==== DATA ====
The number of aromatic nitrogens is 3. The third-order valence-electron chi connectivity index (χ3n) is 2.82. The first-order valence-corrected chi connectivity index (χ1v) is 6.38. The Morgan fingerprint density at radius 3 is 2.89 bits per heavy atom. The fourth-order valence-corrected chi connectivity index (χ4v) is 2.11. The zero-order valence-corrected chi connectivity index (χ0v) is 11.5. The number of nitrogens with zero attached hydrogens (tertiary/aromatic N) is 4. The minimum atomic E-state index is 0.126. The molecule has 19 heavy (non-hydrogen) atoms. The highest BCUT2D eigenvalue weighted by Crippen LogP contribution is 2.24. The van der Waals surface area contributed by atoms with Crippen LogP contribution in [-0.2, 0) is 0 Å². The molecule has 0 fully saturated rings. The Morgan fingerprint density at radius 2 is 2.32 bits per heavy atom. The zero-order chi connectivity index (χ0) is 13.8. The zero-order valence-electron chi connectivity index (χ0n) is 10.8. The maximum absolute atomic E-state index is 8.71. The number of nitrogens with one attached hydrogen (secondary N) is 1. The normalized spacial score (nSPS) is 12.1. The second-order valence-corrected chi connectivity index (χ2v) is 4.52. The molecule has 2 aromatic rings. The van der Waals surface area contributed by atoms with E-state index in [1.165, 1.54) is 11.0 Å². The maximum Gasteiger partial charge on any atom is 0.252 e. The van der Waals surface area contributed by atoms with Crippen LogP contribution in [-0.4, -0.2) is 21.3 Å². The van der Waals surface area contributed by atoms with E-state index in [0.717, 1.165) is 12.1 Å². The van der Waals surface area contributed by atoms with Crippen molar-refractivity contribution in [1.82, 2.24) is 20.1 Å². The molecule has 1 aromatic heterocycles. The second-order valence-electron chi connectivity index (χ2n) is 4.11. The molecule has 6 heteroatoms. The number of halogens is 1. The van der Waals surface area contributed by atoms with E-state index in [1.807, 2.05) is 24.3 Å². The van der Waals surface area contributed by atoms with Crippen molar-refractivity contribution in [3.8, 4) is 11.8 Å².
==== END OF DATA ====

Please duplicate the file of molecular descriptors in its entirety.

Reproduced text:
The number of aromatic nitrogens is 3. The third-order valence-electron chi connectivity index (χ3n) is 2.82. The first-order valence-corrected chi connectivity index (χ1v) is 6.38. The Morgan fingerprint density at radius 3 is 2.89 bits per heavy atom. The fourth-order valence-corrected chi connectivity index (χ4v) is 2.11. The zero-order valence-corrected chi connectivity index (χ0v) is 11.5. The number of nitrogens with zero attached hydrogens (tertiary/aromatic N) is 4. The minimum atomic E-state index is 0.126. The molecule has 19 heavy (non-hydrogen) atoms. The highest BCUT2D eigenvalue weighted by Crippen LogP contribution is 2.24. The van der Waals surface area contributed by atoms with Crippen LogP contribution in [-0.2, 0) is 0 Å². The molecule has 0 fully saturated rings. The Morgan fingerprint density at radius 2 is 2.32 bits per heavy atom. The zero-order chi connectivity index (χ0) is 13.8. The zero-order valence-electron chi connectivity index (χ0n) is 10.8. The maximum absolute atomic E-state index is 8.71. The number of nitrogens with one attached hydrogen (secondary N) is 1. The normalized spacial score (nSPS) is 12.1. The second-order valence-corrected chi connectivity index (χ2v) is 4.52. The molecule has 2 aromatic rings. The van der Waals surface area contributed by atoms with E-state index in [1.165, 1.54) is 11.0 Å². The maximum Gasteiger partial charge on any atom is 0.252 e. The van der Waals surface area contributed by atoms with Crippen LogP contribution in [-0.4, -0.2) is 21.3 Å². The van der Waals surface area contributed by atoms with E-state index in [0.717, 1.165) is 12.1 Å². The van der Waals surface area contributed by atoms with Crippen molar-refractivity contribution in [1.82, 2.24) is 20.1 Å². The molecule has 1 aromatic heterocycles. The second-order valence-electron chi connectivity index (χ2n) is 4.11. The molecule has 6 heteroatoms. The number of halogens is 1. The van der Waals surface area contributed by atoms with E-state index in [1.807, 2.05) is 24.3 Å². The van der Waals surface area contributed by atoms with Crippen molar-refractivity contribution in [3.8, 4) is 11.8 Å².